The Story of How a NY Times Reporter – Walt Bogdanich – Has Made a Real Difference in Medical Device Radiation Safety

This post was authored by Brian Nash and posted to The Eye Opener on June 10th, 2010.

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No doubt we all have our opinions about the news media. Such opinions are not always positive. Maybe it’s the proliferation of talking heads, 24-hour news, clips of news reporters shoving microphones in the face of someone who has just lost a loved one or camped outside the home of some person so that every breath the target takes is reported on ad nauseam. Then there are those who truly seem to make a difference. An article in today’s New York Times brought one such ‘difference maker’ to mind.

Over the course of the last several months, an investigative reporter for the Times, Walt Bogdanich, wrote a series of chilling and revealing articles on the horrors of radiation medical devices, which when used improperly by unskilled or careless individuals, had caused serious, life-altering (and even life-ending) injuries to patients.

Bogdanich wrote a series called “The Radiation Boom,” which was the subject of an article posted here on February 2, 2010. On January 26, 2010, this reporter’s article entitled “As Technology Surges, Radiation Safeguards Lag” brought to light chilling tales of multiple victims of misused radiation medical devices.  Over-radiation by medical personnel inadequately trained in the use of new and more powerful radiation devices such as CT machines seemed to be a common denominator in these horrible clinical vignettes. Three days before “The Radiation Boom” article, on January 23, 2010, Bogdanich’s piece entitled “Radiation Offers New Cures, and Ways to Do Harm” reported on the harrowing tale of Scott Jerome-Parks:

As Scott Jerome-Parks lay dying, he clung to this wish: that his fatal radiation overdose — which left him deaf, struggling to see, unable to swallow, burned, with his teeth falling out, with ulcers in his mouth and throat, nauseated, in severe pain and finally unable to breathe — be studied and talked about publicly so that others might not have to live his nightmare.

Another outstanding health reporter, Liz Szabo of USA Today, picked-up on Bogdanich’s storyline, and reported in an article dated January 31, 2010, that NIH was implementing procedures for its doctors to record just how much radiation was being received by its patients – to avoid over-radiation exposures. On February 10th, we posted news of action by the FDA taken the day before in which the agency unveiled an initiative to reduce unnecessary radiation exposure from medical imaging. The ‘opening credit’ – so to speak – for this late awakening by the FDA was duly given to Walt Bogdanich. Our featured post of March 1, 2010 next reported on Capitol Hill hearings of the prior week involving industry leaders seeking key answers to what needed to be done to correct this situation and set guidelines for the proper use of these medical devices. On April 27th,  we once again reported on the new FDA initiative to reduce unnecessary radiation exposure from medical imaging.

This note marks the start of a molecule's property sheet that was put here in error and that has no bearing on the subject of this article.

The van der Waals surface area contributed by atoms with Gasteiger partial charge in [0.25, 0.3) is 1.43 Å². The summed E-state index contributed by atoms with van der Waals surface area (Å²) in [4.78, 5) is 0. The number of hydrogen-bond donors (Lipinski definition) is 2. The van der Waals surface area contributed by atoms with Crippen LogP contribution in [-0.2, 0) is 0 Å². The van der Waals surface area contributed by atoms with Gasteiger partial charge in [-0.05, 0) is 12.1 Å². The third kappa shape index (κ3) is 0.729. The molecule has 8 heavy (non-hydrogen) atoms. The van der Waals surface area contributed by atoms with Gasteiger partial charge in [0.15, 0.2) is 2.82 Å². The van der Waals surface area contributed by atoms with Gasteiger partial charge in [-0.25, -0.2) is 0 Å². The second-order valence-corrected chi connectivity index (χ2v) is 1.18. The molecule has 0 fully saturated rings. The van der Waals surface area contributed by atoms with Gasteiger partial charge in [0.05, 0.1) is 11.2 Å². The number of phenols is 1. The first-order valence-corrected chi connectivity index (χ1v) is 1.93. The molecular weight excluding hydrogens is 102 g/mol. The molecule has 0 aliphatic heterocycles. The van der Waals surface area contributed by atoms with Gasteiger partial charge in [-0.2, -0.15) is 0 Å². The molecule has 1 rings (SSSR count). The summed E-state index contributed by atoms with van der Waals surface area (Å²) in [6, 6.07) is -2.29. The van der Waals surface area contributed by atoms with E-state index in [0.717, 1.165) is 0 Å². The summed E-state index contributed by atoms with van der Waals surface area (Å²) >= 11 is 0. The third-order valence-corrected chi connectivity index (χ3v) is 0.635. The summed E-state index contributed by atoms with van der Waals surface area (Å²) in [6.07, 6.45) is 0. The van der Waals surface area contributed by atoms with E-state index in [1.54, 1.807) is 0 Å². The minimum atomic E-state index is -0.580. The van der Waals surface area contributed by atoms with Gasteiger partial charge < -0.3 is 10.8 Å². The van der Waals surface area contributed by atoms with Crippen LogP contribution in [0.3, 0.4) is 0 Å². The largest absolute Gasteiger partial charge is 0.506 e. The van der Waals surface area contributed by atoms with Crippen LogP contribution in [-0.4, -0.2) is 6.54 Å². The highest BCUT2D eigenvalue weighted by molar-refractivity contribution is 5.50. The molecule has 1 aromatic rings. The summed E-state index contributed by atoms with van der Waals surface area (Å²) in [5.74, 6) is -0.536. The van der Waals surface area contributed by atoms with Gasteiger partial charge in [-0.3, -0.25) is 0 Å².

Who is responsible for bringing about this public and governmental awareness of radiation-related injuries due to ignorance or malfeasance of medical personnel? There can only be one conclusion – Walt Bogdanich.

Well the story is not quite over. In today’s New York Times, he is at it once again. In the Times Health section, Bogdanich reports – in an article entitled “Safety Features Planned for Radiation Machines” -

Manufacturers of radiation therapy equipment said at a patient-safety conference here Wednesday that within the next two years their new equipment and the software that runs it would include fail-safe features to help reduce harmful radiation overdoses and other mistakes.

Having followed this series of reports and the relatively rapid-response actions taken by governmental agencies,medical institutions and private industry since its inception, I have been awed by how one man, Walt Bogdanich, has brought about not only an awareness but real change in our society and the medical industry. While we all hope to make a difference in the lives of others while we walk this earth, it is inspiring and motivational to witness a real-life “difference maker” in action.

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